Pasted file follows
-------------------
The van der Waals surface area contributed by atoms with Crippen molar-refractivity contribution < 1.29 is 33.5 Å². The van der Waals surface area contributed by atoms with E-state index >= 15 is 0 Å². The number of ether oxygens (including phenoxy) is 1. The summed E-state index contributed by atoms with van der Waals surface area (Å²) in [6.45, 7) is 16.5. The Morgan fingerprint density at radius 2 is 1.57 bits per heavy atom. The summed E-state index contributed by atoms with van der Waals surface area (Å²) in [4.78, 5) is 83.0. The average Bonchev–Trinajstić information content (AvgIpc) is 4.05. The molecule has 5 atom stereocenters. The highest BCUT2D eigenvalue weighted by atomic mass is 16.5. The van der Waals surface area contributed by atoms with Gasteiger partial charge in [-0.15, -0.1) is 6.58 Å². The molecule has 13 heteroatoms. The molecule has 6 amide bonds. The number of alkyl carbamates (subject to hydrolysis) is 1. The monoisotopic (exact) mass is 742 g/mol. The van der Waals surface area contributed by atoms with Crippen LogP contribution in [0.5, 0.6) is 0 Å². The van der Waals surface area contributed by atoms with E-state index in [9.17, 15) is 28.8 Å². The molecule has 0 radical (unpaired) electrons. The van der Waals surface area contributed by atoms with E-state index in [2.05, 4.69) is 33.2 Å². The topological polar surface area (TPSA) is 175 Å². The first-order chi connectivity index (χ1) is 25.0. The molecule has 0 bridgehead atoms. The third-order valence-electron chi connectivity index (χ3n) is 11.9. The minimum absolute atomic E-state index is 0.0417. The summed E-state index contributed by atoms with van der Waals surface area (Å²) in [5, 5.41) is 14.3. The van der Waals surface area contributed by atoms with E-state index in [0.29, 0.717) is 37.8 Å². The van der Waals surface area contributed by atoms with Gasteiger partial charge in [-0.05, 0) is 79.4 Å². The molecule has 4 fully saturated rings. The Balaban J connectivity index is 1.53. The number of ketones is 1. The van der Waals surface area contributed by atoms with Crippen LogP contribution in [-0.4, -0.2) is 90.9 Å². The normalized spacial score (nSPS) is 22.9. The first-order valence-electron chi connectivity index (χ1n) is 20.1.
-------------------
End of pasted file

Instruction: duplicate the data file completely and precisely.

The van der Waals surface area contributed by atoms with Crippen molar-refractivity contribution < 1.29 is 33.5 Å². The van der Waals surface area contributed by atoms with E-state index >= 15 is 0 Å². The number of ether oxygens (including phenoxy) is 1. The summed E-state index contributed by atoms with van der Waals surface area (Å²) in [6.45, 7) is 16.5. The Morgan fingerprint density at radius 2 is 1.57 bits per heavy atom. The summed E-state index contributed by atoms with van der Waals surface area (Å²) in [4.78, 5) is 83.0. The average Bonchev–Trinajstić information content (AvgIpc) is 4.05. The molecule has 5 atom stereocenters. The highest BCUT2D eigenvalue weighted by atomic mass is 16.5. The van der Waals surface area contributed by atoms with Gasteiger partial charge in [-0.15, -0.1) is 6.58 Å². The molecule has 13 heteroatoms. The molecule has 6 amide bonds. The number of alkyl carbamates (subject to hydrolysis) is 1. The monoisotopic (exact) mass is 742 g/mol. The van der Waals surface area contributed by atoms with Crippen LogP contribution in [0.5, 0.6) is 0 Å². The van der Waals surface area contributed by atoms with E-state index in [9.17, 15) is 28.8 Å². The molecule has 0 radical (unpaired) electrons. The van der Waals surface area contributed by atoms with E-state index in [2.05, 4.69) is 33.2 Å². The topological polar surface area (TPSA) is 175 Å². The first-order chi connectivity index (χ1) is 25.0. The molecule has 0 bridgehead atoms. The third-order valence-electron chi connectivity index (χ3n) is 11.9. The minimum absolute atomic E-state index is 0.0417. The summed E-state index contributed by atoms with van der Waals surface area (Å²) in [5, 5.41) is 14.3. The van der Waals surface area contributed by atoms with E-state index in [0.29, 0.717) is 37.8 Å². The van der Waals surface area contributed by atoms with Gasteiger partial charge in [-0.05, 0) is 79.4 Å². The molecule has 4 fully saturated rings. The Balaban J connectivity index is 1.53. The number of ketones is 1. The van der Waals surface area contributed by atoms with Crippen LogP contribution in [-0.4, -0.2) is 90.9 Å². The normalized spacial score (nSPS) is 22.9. The first-order valence-electron chi connectivity index (χ1n) is 20.1.